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Can I Be Held Accountable for a Crime That Someone Else Committed?

Posted on in Criminal Law

Rolling Meadows, IL criminal defense attorney

When it comes to the people responsible for a crime, in some cases, it can be more than just the offender who is held responsible for the commission of the crime. This is the basic idea behind the concept of criminal accountability. In the state of Illinois, it is legal for a person to be arrested and charged for simply knowing about a crime that someone else committed. While this may seem unfair, the law of accountability has actually helped Illinois law enforcement with the prosecution of criminal organizations and gang members. However, the law of accountability can also unfairly and unjustly convict innocent people of crimes that they did not commit and should not be accountable for.

What Is the “Law of Accountability” in Illinois?

Many states across the country, including Illinois, have created laws that are known as accountability laws, which allows the state to convict individuals of crimes that they did not commit, but that they were “accessories” to or “passive participants” in. Specifically, the Illinois Criminal Code states that a person is legally accountable for the actions of another person when they have the intent to promote or facilitate the commission of a crime and they aid, abet, agree, or attempt to aid another person in the planning or commission of the offense.

The Common Criminal Design Rule

Perhaps one of the most significant parts of the accountability law is the common criminal design rule contained in the law. This rule states that after two or more people group up and engage in a “common criminal design or agreement,” any acts committed by a person in that group can be considered to be the acts of all of the people. Everyone could be held equally responsible for the actions of one person if they were found to have played a larger role than just a “mere presence” during the commission of the offense.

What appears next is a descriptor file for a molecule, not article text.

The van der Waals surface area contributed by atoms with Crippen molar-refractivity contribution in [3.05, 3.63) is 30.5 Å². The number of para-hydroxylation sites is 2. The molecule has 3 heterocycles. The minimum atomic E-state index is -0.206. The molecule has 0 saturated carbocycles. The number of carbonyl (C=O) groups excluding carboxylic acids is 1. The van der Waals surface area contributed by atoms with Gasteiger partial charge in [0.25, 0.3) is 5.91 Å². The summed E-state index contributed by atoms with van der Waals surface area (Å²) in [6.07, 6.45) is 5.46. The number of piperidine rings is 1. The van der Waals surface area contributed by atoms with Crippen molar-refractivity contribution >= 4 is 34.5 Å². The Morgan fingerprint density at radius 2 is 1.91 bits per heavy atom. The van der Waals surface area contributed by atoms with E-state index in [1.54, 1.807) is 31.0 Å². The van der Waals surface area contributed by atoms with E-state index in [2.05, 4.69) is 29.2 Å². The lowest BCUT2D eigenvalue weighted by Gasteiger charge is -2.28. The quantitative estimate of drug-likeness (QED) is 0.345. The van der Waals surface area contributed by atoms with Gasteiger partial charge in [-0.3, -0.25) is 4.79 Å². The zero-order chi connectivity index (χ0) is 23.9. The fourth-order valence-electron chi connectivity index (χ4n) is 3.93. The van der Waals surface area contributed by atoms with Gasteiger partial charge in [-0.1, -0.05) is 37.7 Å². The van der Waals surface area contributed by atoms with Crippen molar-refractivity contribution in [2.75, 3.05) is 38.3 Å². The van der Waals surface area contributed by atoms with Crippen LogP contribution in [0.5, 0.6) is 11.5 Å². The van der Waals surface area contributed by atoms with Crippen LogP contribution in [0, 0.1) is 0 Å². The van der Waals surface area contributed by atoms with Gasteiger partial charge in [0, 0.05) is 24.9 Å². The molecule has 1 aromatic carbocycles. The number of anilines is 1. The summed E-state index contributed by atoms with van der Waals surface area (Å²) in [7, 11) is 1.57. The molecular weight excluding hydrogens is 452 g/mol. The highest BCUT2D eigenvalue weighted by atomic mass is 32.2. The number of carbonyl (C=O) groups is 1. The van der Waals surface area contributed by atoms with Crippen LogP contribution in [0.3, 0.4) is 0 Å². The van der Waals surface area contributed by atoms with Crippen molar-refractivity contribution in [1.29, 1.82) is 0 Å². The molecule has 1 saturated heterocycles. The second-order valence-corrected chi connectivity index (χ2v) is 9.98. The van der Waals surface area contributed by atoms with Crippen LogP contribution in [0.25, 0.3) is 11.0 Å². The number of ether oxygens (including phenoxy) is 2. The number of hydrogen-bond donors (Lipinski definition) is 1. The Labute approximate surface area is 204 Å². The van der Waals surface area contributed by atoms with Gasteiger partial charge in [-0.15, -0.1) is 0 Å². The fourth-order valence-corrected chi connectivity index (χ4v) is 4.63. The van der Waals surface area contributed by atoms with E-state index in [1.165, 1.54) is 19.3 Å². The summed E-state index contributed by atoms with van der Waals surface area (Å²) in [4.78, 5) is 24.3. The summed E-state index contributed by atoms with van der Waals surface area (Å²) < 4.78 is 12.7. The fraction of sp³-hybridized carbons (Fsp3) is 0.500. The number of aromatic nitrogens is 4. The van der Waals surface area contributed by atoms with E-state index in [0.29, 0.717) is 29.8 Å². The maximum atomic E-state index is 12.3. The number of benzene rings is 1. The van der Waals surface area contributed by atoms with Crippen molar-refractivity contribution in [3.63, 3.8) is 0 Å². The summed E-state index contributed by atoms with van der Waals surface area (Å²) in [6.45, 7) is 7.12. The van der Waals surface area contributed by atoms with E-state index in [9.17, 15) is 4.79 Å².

Contact Our Arlington Heights, IL Criminal Defense Lawyer Today

In the state of Illinois, you can be held accountable for a crime, even if you did not directly commit it. If you have been arrested and charged with aiding, abetting, conspiring, or otherwise being involved with the commission of a crime, you should immediately contact a knowledgeable Rolling Meadows, IL criminal defense attorney. Scott F. Anderson, Attorney at Law, has been working in the criminal justice field for more than 25 years and has a decade’s worth of experience as a prosecutor in the Cook County Criminal Courts. Schedule a free consultation with Attorney Anderson by calling our office today at 847-253-3400. 

 

Sources:

https://restorejustice.org/about-us/resources/know-more/know-more-law-of-accountability/

https://www.ilga.gov/legislation/ilcs/ilcs4.asp?DocName=072000050HTit%2E+II&ActID=1876&ChapterID=53&SeqStart=6100000&SeqEnd=9900000

 

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